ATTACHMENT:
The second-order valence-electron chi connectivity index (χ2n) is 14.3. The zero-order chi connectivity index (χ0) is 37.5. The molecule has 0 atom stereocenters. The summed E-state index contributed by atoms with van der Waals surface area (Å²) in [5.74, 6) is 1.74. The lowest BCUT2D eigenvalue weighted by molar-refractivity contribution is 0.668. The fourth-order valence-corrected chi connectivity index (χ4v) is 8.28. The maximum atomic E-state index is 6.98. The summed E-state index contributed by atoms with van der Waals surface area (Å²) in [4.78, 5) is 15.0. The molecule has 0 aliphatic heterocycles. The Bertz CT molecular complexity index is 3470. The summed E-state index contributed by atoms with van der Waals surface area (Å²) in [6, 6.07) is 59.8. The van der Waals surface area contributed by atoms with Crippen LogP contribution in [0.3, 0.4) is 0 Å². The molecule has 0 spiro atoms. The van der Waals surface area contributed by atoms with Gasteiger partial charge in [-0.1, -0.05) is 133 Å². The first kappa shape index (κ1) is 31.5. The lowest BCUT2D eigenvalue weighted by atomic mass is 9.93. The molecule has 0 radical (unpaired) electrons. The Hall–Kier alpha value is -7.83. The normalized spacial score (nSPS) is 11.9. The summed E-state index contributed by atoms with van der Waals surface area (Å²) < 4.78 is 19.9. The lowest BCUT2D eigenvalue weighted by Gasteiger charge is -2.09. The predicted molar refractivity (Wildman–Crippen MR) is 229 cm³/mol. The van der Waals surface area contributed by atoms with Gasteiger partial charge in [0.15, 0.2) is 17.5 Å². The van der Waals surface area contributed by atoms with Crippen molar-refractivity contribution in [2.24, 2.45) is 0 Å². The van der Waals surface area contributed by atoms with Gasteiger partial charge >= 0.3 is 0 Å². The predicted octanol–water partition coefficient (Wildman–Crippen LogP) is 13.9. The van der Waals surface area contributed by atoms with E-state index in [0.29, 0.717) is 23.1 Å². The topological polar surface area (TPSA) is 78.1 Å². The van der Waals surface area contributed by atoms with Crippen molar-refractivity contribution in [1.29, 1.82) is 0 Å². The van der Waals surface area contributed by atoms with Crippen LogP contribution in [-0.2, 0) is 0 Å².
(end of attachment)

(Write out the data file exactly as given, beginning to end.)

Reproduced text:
The second-order valence-electron chi connectivity index (χ2n) is 14.3. The zero-order chi connectivity index (χ0) is 37.5. The molecule has 0 atom stereocenters. The summed E-state index contributed by atoms with van der Waals surface area (Å²) in [5.74, 6) is 1.74. The lowest BCUT2D eigenvalue weighted by molar-refractivity contribution is 0.668. The fourth-order valence-corrected chi connectivity index (χ4v) is 8.28. The maximum atomic E-state index is 6.98. The summed E-state index contributed by atoms with van der Waals surface area (Å²) in [4.78, 5) is 15.0. The molecule has 0 aliphatic heterocycles. The Bertz CT molecular complexity index is 3470. The summed E-state index contributed by atoms with van der Waals surface area (Å²) in [6, 6.07) is 59.8. The van der Waals surface area contributed by atoms with Crippen LogP contribution in [0.3, 0.4) is 0 Å². The molecule has 0 spiro atoms. The van der Waals surface area contributed by atoms with Gasteiger partial charge in [-0.1, -0.05) is 133 Å². The first kappa shape index (κ1) is 31.5. The lowest BCUT2D eigenvalue weighted by atomic mass is 9.93. The molecule has 0 radical (unpaired) electrons. The Hall–Kier alpha value is -7.83. The normalized spacial score (nSPS) is 11.9. The summed E-state index contributed by atoms with van der Waals surface area (Å²) < 4.78 is 19.9. The lowest BCUT2D eigenvalue weighted by Gasteiger charge is -2.09. The predicted molar refractivity (Wildman–Crippen MR) is 229 cm³/mol. The van der Waals surface area contributed by atoms with Gasteiger partial charge in [0.15, 0.2) is 17.5 Å². The van der Waals surface area contributed by atoms with Crippen molar-refractivity contribution in [2.24, 2.45) is 0 Å². The van der Waals surface area contributed by atoms with Gasteiger partial charge >= 0.3 is 0 Å². The predicted octanol–water partition coefficient (Wildman–Crippen LogP) is 13.9. The van der Waals surface area contributed by atoms with E-state index in [0.29, 0.717) is 23.1 Å². The topological polar surface area (TPSA) is 78.1 Å². The van der Waals surface area contributed by atoms with Crippen molar-refractivity contribution in [1.29, 1.82) is 0 Å². The van der Waals surface area contributed by atoms with Crippen LogP contribution in [-0.2, 0) is 0 Å².